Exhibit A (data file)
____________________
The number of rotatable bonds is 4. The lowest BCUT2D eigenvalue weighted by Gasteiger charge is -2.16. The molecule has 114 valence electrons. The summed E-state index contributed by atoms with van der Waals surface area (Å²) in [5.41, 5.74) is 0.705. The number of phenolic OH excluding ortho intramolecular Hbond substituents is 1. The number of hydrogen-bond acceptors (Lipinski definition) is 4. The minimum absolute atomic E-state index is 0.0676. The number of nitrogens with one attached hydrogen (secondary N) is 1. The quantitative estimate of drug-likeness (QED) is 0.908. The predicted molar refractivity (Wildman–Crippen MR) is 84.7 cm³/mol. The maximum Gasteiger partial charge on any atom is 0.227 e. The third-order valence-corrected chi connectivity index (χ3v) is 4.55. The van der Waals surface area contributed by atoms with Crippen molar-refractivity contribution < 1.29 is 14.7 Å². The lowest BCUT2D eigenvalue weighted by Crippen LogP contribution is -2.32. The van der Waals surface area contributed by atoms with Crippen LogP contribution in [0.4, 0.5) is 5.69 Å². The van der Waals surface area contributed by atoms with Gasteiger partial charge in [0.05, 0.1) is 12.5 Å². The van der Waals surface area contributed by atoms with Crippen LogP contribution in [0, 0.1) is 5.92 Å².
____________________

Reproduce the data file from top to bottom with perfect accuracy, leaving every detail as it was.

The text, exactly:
The number of rotatable bonds is 4. The lowest BCUT2D eigenvalue weighted by Gasteiger charge is -2.16. The molecule has 114 valence electrons. The summed E-state index contributed by atoms with van der Waals surface area (Å²) in [5.41, 5.74) is 0.705. The number of phenolic OH excluding ortho intramolecular Hbond substituents is 1. The number of hydrogen-bond acceptors (Lipinski definition) is 4. The minimum absolute atomic E-state index is 0.0676. The number of nitrogens with one attached hydrogen (secondary N) is 1. The quantitative estimate of drug-likeness (QED) is 0.908. The predicted molar refractivity (Wildman–Crippen MR) is 84.7 cm³/mol. The maximum Gasteiger partial charge on any atom is 0.227 e. The third-order valence-corrected chi connectivity index (χ3v) is 4.55. The van der Waals surface area contributed by atoms with Crippen molar-refractivity contribution < 1.29 is 14.7 Å². The lowest BCUT2D eigenvalue weighted by Crippen LogP contribution is -2.32. The van der Waals surface area contributed by atoms with Crippen LogP contribution in [0.4, 0.5) is 5.69 Å². The van der Waals surface area contributed by atoms with Gasteiger partial charge in [0.05, 0.1) is 12.5 Å². The van der Waals surface area contributed by atoms with Crippen LogP contribution in [0, 0.1) is 5.92 Å².